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THIS one's for the believers in the grow- young pills. The drug that was once hailed as an anti-aging agent is now being discredited. Human growth hor- mone, the drug under question, created euphoria among health freaks when it was reported to reverse the aging process. A recent study, how- ever, regards the drug as a placebo process. Human growth hormone is more likely to cause puffy ankles and sore joints than restore youth, says the study.
In 1990, an article published in the New England Journal of Medicine reported striking changes in 12 men over age 60 who had taken the drug for six months. Apparently, these subjects gained lean body mass, lost fat and their skin thickened, taking on a more youth- fullook. The study was conducted by Daniel Rudman and his colleagues at the Medical College of Wisconsin, US, and aging in part, was attributed to natural decline in the body's ability to secrete growth hormones. Researchers held that six months of treatment with the substance appeared to cancel out 10 to 20 years of some age related changes.
Interviews of test subjects intensified the mystique about the growth hormone. Their claims that the drug had rejuvenated their energy, strength and complexions created an aura around the drug. Even at Wetes and body-builders, who believed it could enhance their performance, were among those scrambling for it.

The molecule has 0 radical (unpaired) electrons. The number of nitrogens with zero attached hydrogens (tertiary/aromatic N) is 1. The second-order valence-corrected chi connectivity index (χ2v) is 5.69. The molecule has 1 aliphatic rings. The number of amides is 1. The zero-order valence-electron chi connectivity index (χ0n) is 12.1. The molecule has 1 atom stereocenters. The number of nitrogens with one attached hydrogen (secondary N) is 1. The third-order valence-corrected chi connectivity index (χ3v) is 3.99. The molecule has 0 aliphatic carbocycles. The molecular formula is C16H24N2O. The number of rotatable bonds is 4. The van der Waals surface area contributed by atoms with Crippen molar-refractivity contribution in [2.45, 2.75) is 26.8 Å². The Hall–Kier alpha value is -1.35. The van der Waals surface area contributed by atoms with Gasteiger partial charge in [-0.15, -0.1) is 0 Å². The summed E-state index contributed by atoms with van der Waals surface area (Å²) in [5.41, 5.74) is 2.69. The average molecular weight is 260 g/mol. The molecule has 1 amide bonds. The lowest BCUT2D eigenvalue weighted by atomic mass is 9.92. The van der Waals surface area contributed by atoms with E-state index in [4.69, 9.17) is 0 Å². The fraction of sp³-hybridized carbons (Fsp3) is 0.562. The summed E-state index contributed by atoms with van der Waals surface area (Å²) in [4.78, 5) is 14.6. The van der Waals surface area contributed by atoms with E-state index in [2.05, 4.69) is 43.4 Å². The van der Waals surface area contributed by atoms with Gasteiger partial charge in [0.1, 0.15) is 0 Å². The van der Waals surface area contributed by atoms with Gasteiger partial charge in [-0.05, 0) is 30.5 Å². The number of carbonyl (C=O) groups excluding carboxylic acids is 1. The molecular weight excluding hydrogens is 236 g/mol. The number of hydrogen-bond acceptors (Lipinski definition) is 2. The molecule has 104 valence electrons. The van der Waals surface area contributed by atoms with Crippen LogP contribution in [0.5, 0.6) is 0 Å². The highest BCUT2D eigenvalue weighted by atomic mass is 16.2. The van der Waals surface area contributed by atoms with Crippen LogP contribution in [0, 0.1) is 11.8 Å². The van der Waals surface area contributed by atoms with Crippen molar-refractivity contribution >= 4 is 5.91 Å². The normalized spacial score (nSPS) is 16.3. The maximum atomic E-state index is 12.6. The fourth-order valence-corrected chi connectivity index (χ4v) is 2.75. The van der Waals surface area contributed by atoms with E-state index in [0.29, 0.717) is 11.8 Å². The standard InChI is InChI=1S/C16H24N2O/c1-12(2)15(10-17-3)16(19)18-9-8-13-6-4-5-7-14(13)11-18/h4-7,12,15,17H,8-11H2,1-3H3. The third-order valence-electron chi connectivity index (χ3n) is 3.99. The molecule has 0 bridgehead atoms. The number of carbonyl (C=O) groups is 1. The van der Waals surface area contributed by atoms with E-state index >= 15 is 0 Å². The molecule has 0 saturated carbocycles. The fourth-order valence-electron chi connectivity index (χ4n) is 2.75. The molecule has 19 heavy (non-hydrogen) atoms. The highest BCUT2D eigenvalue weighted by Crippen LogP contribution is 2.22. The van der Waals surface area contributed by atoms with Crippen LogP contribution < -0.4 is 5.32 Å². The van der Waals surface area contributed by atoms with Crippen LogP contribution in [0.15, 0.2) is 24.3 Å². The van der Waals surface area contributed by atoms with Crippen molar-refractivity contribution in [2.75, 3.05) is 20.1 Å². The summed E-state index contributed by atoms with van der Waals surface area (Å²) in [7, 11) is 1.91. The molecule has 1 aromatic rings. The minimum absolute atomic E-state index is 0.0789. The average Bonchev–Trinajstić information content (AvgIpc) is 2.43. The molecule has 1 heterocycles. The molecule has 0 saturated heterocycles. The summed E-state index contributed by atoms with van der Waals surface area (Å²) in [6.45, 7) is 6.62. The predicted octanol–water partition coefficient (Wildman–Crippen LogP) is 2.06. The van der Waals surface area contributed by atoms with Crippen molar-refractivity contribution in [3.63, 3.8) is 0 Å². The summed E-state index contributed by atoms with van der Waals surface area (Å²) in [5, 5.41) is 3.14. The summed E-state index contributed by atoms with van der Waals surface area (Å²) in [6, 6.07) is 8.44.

But the hype created around the drug received a set-back recently, when Maxine Papadakis of the University of California declared on the basis of his study that, "the drug is not a fountain of youth".
Available since 1985, the human growth hormone is produced by genetically engineered bacteria, Earlier, it used to be extracted from human cadavers. This, however, is thought to have infected several patients with Cruetzfeldt- Jacob disease, the fatal neurological disorder currently being investigated for its links with the mad cow disease in England.
The youth drug is recommended for increasing growth in children who are either deficient in the hormone or suffering from kidney failure.
Papadakis and his colleagues tried to find out the effects of the growth hormone on a person's strength, endurance and mental sharpness. They conducted a careful study of 52 men, aged more than 70, all with levels of growth hormone normal for their age. Half of the subjects took injections of growth hormone three times a week, and half took placebo shots containing no hormone.
Neither the researchers nor the patients knew who got the hormone, a double-blinded study as it was, To the surprise of scientists, no improvements were noticed among the test subjects, ~ On the contrary, the patients experienced side effects. "They had swelling in
their ankles and lower legs, their joints ached and their hands were stiff," says Papadakis.
To explain the unexpected results shown by patients in the Rudman study, Papadakis puts forth an interest- ing proposition, He suggests that since the study was not blinded, patients were psychologically tuned to feel better.
"I think those men were expecting to feel better, and they did." Whatever the reason may have been, the recent study shows that human growth hormone just does not reverse the biological Big Ben.